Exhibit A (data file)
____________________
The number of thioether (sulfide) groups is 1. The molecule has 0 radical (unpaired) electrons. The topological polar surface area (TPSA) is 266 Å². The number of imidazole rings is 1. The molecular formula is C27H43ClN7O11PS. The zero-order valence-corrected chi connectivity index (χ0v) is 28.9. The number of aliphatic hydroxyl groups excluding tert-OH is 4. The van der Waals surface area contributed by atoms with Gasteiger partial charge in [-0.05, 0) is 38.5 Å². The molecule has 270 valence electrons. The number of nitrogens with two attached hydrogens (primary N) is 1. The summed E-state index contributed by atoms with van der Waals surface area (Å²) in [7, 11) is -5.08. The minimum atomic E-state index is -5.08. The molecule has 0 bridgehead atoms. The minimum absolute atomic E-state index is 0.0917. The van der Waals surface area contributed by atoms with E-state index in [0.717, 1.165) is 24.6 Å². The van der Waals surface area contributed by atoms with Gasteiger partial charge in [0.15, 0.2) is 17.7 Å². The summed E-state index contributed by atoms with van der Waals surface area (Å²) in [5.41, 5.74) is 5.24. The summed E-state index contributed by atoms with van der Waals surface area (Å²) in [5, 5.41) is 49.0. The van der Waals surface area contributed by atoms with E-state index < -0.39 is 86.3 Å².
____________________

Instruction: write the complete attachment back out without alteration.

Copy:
The number of thioether (sulfide) groups is 1. The molecule has 0 radical (unpaired) electrons. The topological polar surface area (TPSA) is 266 Å². The number of imidazole rings is 1. The molecular formula is C27H43ClN7O11PS. The zero-order valence-corrected chi connectivity index (χ0v) is 28.9. The number of aliphatic hydroxyl groups excluding tert-OH is 4. The van der Waals surface area contributed by atoms with Gasteiger partial charge in [-0.05, 0) is 38.5 Å². The molecule has 270 valence electrons. The number of nitrogens with two attached hydrogens (primary N) is 1. The summed E-state index contributed by atoms with van der Waals surface area (Å²) in [7, 11) is -5.08. The minimum atomic E-state index is -5.08. The molecule has 0 bridgehead atoms. The minimum absolute atomic E-state index is 0.0917. The van der Waals surface area contributed by atoms with E-state index in [0.717, 1.165) is 24.6 Å². The van der Waals surface area contributed by atoms with Gasteiger partial charge in [0.15, 0.2) is 17.7 Å². The summed E-state index contributed by atoms with van der Waals surface area (Å²) in [5.41, 5.74) is 5.24. The summed E-state index contributed by atoms with van der Waals surface area (Å²) in [5, 5.41) is 49.0. The van der Waals surface area contributed by atoms with E-state index < -0.39 is 86.3 Å².